We reviewed the previous lessons. I elicited and introduced the new words. All the kids were very smart and knew a lot more words than I had expected. They were eager to cooperate. They repeated when I wanted them to repeat. They answered when I asked a question. They sang when I asked them to sing (although not wholeheartedly, but they did). They sat when I asked them to sit. They sha… no, not that. They stood up when I asked them to stand up. They jumped when I asked them to jump. They coloured when I asked them to colour. They cut and pasted when I asked them to cut and paste. We had fun, it was great, it was a dream class. The three hours just flew by. By the end of the class the two older girls were already becoming a bit forward but they never really misbehaved.
Thanks girls. Just what I needed. Boy do I like these like kids. I want to have some of my own. Right here, right now. Can’t wait. Come to think of it, does anyone know if it’s possible to rent them? I’m not rich, but I could teach them English for free… Uh-oh, something’s wrong here, stop, relax, breath, take my pills, think straight…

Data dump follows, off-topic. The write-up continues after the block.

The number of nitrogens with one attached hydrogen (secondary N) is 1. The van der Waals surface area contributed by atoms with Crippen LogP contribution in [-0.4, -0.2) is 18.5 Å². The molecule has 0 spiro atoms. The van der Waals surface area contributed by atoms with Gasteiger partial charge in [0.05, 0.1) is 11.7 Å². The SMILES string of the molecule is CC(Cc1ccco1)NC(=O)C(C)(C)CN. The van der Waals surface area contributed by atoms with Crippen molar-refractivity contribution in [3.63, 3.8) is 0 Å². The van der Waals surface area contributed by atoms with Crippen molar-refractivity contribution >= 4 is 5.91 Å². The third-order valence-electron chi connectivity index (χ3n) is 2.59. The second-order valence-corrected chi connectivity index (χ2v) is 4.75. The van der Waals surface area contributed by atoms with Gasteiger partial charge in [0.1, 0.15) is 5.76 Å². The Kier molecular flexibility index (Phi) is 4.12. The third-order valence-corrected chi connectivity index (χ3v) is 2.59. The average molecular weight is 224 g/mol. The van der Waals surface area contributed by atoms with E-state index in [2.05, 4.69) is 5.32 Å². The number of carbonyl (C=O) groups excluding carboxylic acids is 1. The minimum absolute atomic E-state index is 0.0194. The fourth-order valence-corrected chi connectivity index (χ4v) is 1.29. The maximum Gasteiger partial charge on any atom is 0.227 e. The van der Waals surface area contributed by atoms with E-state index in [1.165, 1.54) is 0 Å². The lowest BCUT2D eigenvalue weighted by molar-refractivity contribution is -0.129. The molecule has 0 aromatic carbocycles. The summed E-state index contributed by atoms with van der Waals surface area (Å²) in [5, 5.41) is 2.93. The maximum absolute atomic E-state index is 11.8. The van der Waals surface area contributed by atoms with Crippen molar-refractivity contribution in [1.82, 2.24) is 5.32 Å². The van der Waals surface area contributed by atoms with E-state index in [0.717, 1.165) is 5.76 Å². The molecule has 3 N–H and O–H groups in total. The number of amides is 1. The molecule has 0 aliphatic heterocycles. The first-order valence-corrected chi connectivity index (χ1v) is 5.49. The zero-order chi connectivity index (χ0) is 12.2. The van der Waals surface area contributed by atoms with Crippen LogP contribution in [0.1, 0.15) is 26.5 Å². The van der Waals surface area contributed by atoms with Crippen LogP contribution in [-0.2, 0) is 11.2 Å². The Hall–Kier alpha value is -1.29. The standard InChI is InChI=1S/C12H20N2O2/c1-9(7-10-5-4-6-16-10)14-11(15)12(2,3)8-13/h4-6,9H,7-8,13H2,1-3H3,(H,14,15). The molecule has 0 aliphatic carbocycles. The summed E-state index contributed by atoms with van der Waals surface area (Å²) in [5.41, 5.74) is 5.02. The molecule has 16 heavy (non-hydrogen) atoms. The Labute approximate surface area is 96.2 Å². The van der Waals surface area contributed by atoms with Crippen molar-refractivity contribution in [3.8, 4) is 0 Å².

A few tips for teaching kids (from the very young to the grown-up kids
· Don’t think teaching kids is easy, it’s not.
· Tie everything down that’s yours. Keep it in your pocket, your bag, briefcase, socks, travel pouch, wherever.
· Learn to enjoy singing. A lot of books are based on songs and chants.
· Learn to draw, paint, cut and paste. Enjoy crafts!
· Learn how to use the REW, FF and PAUSE button on a cassette player.
· Try to persuade the manager/principal/director of studies to buy (and copy) the CD’s instead of using (copied) cassette tapes. We’re in the year 2547 (2004) after all. Do you know when the CD was invented? Exactly 20 years ago, in 1984!
· Don’t get frustrated too easily.
· If the kids don’t understand what you say, explain again. And again. And again…
· Use very clear instructions and simple language, based on vocabulary they already know.